The cost of living in Poland is too high, former President Lech Walesa has said
Former Polish President Lech Walesa says his retirement income is not quite enough to make ends meet, though it's four times the national average. He once led the Solidarity trade union in its confrontation with the USSR, and served as Poland's president from 1990 to 1995.
Walesa was the guest on the most recent episode of 'Politicians' Kitchen', a video series produced by the tabloid Super Express. He told the presenters, Piotr Lekszycki and Kamil Szewczyki, that he was doing a lecture tour at the age of 79 in order to complement his pension.
"I'm doing this to make some money, because I don't have any," Walesa said. "I don't care about money, I didn't care at all, but it was enough for me, and now it's not enough for me, so I have to make extra money."
He revealed that his pension is 11,000 zloty (approximately $2,640), which the outlet described as "really gigantic" compared to the national average of 2,700 zloty. Walesa noted that the amount had gone up from 5-6,000 about six months ago.
"Now it's a little better, but everything has become more expensive, so it's more or less the same," he said.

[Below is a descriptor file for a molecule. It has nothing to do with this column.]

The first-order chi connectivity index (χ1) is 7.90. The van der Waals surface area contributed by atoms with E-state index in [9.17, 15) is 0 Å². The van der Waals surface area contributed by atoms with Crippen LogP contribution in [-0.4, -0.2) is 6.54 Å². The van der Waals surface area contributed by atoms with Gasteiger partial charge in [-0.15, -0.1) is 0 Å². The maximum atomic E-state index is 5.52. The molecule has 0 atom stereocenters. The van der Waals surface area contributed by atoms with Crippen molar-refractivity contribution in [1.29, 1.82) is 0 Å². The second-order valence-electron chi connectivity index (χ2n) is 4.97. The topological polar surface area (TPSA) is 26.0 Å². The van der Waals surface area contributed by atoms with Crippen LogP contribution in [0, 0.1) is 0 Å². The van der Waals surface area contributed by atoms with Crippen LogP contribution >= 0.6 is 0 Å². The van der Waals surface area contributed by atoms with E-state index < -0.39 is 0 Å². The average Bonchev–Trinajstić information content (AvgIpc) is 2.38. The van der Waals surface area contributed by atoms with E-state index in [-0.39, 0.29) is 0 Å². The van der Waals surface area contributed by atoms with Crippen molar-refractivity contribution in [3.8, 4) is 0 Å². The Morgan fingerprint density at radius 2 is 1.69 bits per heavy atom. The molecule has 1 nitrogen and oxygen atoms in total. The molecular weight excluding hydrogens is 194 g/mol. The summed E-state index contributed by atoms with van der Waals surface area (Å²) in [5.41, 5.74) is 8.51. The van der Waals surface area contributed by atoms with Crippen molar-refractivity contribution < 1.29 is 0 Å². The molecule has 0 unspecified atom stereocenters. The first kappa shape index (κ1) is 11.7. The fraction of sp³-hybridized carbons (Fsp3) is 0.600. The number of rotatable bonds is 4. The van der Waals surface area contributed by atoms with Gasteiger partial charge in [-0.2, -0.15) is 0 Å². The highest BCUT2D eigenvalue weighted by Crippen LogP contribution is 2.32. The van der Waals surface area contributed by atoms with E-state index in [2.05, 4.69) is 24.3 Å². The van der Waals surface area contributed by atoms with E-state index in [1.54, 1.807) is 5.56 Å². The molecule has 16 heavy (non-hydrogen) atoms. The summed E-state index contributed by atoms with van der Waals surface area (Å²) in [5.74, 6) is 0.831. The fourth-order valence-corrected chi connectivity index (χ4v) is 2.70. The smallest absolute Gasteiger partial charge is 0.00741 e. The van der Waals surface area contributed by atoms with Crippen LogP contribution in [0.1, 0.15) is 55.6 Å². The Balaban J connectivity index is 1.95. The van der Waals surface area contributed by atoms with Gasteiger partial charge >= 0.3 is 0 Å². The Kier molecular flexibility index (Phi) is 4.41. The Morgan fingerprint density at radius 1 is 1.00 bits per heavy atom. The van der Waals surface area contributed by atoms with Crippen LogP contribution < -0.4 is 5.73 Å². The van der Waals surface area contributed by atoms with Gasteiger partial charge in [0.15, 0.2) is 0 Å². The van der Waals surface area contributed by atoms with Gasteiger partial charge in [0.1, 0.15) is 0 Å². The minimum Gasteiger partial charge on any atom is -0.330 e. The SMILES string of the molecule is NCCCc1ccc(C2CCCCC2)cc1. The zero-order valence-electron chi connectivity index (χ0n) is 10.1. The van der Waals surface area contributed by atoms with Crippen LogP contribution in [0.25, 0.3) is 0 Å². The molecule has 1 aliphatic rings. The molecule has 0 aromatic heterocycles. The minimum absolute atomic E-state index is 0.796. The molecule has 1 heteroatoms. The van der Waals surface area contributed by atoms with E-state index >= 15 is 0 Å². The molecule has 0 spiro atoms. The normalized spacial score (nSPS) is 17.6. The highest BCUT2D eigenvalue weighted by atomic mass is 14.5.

As of April 2023, the official year-over-year inflation in Poland was 14.7%, with food going up by almost 20% and energy prices rising 14.8%.
Walesa attributed some of his financial woes to the fact he sometimes chips in to help some of his seven surviving children, three sons and four daughters. "Who has bees, has honey; who has children, has hardship," he told Super Express.
Born in German-occupied Poland in 1943, Walesa became an electrician at the Gdansk shipyard and eventually rose to leadership in the independent trade union Solidarity. The union's political work and collaboration with the Roman Catholic Church - led by the Polish-born Pope John Paul II - are considered crucial to Warsaw's break with socialism in 1989.
Though celebrated internationally, Walesa lost the 1995 election to former Communist cabinet minister Aleksander Kwasniewski. After winning just 1.01% of the vote in 2000, he retired from politics permanently. He also resigned from Solidarity in 2006, amid a feud with brothers Jaroslaw and Lech Kaczynski, leaders of the Law and Justice (PiS) party that currently runs Poland.